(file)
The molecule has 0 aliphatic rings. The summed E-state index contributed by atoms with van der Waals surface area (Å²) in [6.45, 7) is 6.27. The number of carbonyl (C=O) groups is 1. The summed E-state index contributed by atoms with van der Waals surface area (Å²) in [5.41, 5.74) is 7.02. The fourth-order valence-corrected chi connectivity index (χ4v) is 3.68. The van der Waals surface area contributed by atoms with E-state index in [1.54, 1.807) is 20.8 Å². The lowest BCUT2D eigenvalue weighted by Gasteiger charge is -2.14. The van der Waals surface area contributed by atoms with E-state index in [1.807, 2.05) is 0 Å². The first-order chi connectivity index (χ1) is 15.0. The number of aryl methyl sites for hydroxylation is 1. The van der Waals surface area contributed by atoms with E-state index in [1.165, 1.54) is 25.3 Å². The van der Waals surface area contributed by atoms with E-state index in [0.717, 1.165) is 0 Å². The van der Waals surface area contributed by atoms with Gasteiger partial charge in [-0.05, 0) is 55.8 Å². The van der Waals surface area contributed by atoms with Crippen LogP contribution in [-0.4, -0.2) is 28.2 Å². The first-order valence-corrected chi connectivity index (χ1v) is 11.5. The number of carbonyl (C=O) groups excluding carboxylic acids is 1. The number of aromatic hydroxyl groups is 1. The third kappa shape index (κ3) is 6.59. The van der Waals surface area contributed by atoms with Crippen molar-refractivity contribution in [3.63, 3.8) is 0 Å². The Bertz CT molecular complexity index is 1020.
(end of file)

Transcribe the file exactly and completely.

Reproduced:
The molecule has 0 aliphatic rings. The summed E-state index contributed by atoms with van der Waals surface area (Å²) in [6.45, 7) is 6.27. The number of carbonyl (C=O) groups is 1. The summed E-state index contributed by atoms with van der Waals surface area (Å²) in [5.41, 5.74) is 7.02. The fourth-order valence-corrected chi connectivity index (χ4v) is 3.68. The van der Waals surface area contributed by atoms with E-state index in [1.54, 1.807) is 20.8 Å². The lowest BCUT2D eigenvalue weighted by Gasteiger charge is -2.14. The van der Waals surface area contributed by atoms with E-state index in [1.807, 2.05) is 0 Å². The first-order chi connectivity index (χ1) is 15.0. The number of aryl methyl sites for hydroxylation is 1. The van der Waals surface area contributed by atoms with E-state index in [1.165, 1.54) is 25.3 Å². The van der Waals surface area contributed by atoms with E-state index in [0.717, 1.165) is 0 Å². The van der Waals surface area contributed by atoms with Gasteiger partial charge in [-0.05, 0) is 55.8 Å². The van der Waals surface area contributed by atoms with Crippen LogP contribution in [-0.4, -0.2) is 28.2 Å². The first-order valence-corrected chi connectivity index (χ1v) is 11.5. The number of carbonyl (C=O) groups excluding carboxylic acids is 1. The number of aromatic hydroxyl groups is 1. The third kappa shape index (κ3) is 6.59. The van der Waals surface area contributed by atoms with Crippen molar-refractivity contribution in [3.63, 3.8) is 0 Å². The Bertz CT molecular complexity index is 1020.